i’m not trying to discourage you from a gas rig, just trying to make sure you make an educated decision.  So many full timers use diesel rigs because they typically have more capacities than comparable gas rigs.

Even Kirk, who had a great experience with his gas rig, has talked about how he had to make adjustments to the way he loaded his rig to keep it within all of its ratings (specifically axle weight capacities).

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Thank you.  I will take the one I think we are going to get across some scales next week after spring break.  I have a constant worry about weight as I talk to my wife and never considered the 8 solar panels we will be adding.  Good thing is they are in so we can find out their weight next week also along with the wires.  I never thought about that so it will be a priority next week for sure.  TY

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10 hours ago, Chad Heiser said:

Even Kirk, who had a great experience with his gas rig, has talked about how he had to make adjustments to the way he loaded his rig to keep it within all of its ratings (specifically axle weight capacities).

That isn't unique to gas chassis coaches. It is true that there are diesel coaches that have a GVWR that is almost unlimited but that is not true for those at the more modest end of the price scale. If you talk with the folks at Smart Weigh, you will learn that unbalanced loading is a very common problem to RVs of all types and fuel types. And they can and often are overloaded as well. While the diesel pushers do have a higher GVWR than do gas powered coaches, they also have a far higher empty weight and many have no more or even less available cargo weight capacity than the higher GVWR gas coaches. Even Chad should acknowledge the facts.

Edited by Kirk W

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2 hours ago, Kirk W said:

That isn't unique to gas chassis coaches. It is true that there are diesel coaches that have a GVWR that is almost unlimited but that is not true for those at the more modest end of the price scale. If you talk with the folks at Smart Weigh, you will learn that unbalanced loading is a very common problem to RVs of all types and fuel types. And they can and often are overloaded as well. While the diesel pushers do have a higher GVWR than do gas powered coaches, they also have a far higher empty weight and many have no more or even less available cargo weight capacity than the higher GVWR gas coaches. Even Chad should acknowledge the facts.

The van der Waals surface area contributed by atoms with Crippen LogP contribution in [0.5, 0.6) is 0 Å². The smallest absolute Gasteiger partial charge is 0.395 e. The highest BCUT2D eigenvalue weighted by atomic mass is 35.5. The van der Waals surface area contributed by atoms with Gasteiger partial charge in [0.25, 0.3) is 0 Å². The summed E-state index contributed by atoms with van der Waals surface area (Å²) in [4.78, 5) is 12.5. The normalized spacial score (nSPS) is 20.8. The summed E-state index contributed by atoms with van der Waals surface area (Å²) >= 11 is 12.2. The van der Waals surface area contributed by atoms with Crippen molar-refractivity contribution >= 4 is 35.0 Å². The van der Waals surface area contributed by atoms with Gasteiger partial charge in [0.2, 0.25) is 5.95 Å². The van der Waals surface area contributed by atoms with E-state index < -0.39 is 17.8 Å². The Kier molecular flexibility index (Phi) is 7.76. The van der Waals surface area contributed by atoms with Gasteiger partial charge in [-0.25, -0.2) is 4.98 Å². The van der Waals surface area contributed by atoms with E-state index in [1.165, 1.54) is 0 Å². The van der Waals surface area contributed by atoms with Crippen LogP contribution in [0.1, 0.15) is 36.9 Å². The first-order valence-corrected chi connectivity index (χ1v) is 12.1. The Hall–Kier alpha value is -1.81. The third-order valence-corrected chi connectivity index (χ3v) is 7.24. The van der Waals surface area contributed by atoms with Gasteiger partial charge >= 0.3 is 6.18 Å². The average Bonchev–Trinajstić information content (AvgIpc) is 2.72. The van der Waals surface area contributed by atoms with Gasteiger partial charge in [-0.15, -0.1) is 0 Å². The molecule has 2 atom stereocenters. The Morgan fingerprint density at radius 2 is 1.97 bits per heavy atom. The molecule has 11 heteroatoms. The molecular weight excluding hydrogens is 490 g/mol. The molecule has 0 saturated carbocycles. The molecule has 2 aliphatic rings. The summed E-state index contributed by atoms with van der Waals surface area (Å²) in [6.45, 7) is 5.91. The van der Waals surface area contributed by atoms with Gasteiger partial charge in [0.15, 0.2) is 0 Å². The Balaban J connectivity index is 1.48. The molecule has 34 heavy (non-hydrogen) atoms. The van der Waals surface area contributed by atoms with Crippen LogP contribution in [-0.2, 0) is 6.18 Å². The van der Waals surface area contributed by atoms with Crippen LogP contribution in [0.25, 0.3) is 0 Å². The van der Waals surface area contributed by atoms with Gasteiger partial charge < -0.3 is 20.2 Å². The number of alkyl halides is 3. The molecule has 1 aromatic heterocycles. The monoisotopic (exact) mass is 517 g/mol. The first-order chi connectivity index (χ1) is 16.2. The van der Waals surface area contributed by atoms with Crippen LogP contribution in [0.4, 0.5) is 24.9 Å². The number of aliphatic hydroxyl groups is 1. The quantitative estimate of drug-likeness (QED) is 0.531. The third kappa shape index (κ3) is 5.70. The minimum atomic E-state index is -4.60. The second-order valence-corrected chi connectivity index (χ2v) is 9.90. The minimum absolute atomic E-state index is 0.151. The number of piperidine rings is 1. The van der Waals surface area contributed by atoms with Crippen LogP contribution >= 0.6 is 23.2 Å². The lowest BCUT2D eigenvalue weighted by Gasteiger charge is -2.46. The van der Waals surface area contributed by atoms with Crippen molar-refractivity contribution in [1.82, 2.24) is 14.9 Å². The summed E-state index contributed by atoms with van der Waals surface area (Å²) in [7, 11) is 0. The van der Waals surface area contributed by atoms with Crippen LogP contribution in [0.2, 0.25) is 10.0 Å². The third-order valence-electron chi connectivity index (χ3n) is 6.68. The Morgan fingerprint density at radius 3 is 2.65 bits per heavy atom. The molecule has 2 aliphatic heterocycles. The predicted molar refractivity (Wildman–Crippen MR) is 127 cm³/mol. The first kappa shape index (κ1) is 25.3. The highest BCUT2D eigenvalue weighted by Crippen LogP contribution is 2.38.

I didn’t intend to imply this was not an issue with DP’s, it is an issue with all RV types.  When comparing gas class A’s with DP’s specifically though, the gas versions tend to have less available capacity as a whole than DP’s.  This shouldn’t stop people from buying gas class A’s, it just needs to be considered to make sure the unit purchased will work for the buyer and everything they intend to take with them.

I own a fairly high end 5er that has decent carrying capacity, but I am still pushing up against its capacities when I travel because of all the extra stuff I added (specifically all of my solar, batteries, inverters, etc).  If I had not added all that additional weight I wouldn’t be anywhere near my capacities, but because I did I am pushing the limits of my rig at times.  I knew this going into the purchase of my rig and had many conversations with the manufacturer about it.  I was able to get some concessions from the manufacturer that helped the overall ratings of my rig (a long story).  It is important to be aware of weights and capacities for any rig you intend to buy.

Edited by Chad Heiser

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The information that was given to me is purely from the service department at the Ford place I went to.  They believe that the new power plant will be moving into the class A in the future.  Based on their training they are in the trucks now and the chassis will be used for commercial trucks and vans like food trucks and delivery trucks In 2021 or 2022.  That takes away my concern of getting a class A now and seeing the new chassis on the road before we become full time.  So we are not going to wait.

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As for me getting a gas coach, that is sent in stone.  My wife can't get me to budge so that means know one else can.  Every dealer we see tries to up sell me for a DP and it is funny because my wife is the one that wants one not me.  They look at me and think he will do it because he is a man and he will want more of everything and I want this life because I want less of things and more life and experiences.  

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So how many class A rvs have you owned and driven/ lived in? So far I see 0. Yet you know more about the subject than people who have been rving for years. I would take some more time looking. I know you are hot to buy that Winnebago but it might not be the best choice for full timing. Have you looked at Newmar? 

I am just curious why you don't want a diesel? You do know buying a RV is not the same as a car. Do you know you could be in a slightly used Quality diesel for about 1/2 of the price of the winnebago? That would give you at least an extra  $80,000 to do maintenance or custom upgrades. Just something to think about. $80,000 extra in your pocket or for trip expenses  and life experiences.

Tell me what you think.

Bill

 

Edited by WILDEBILL308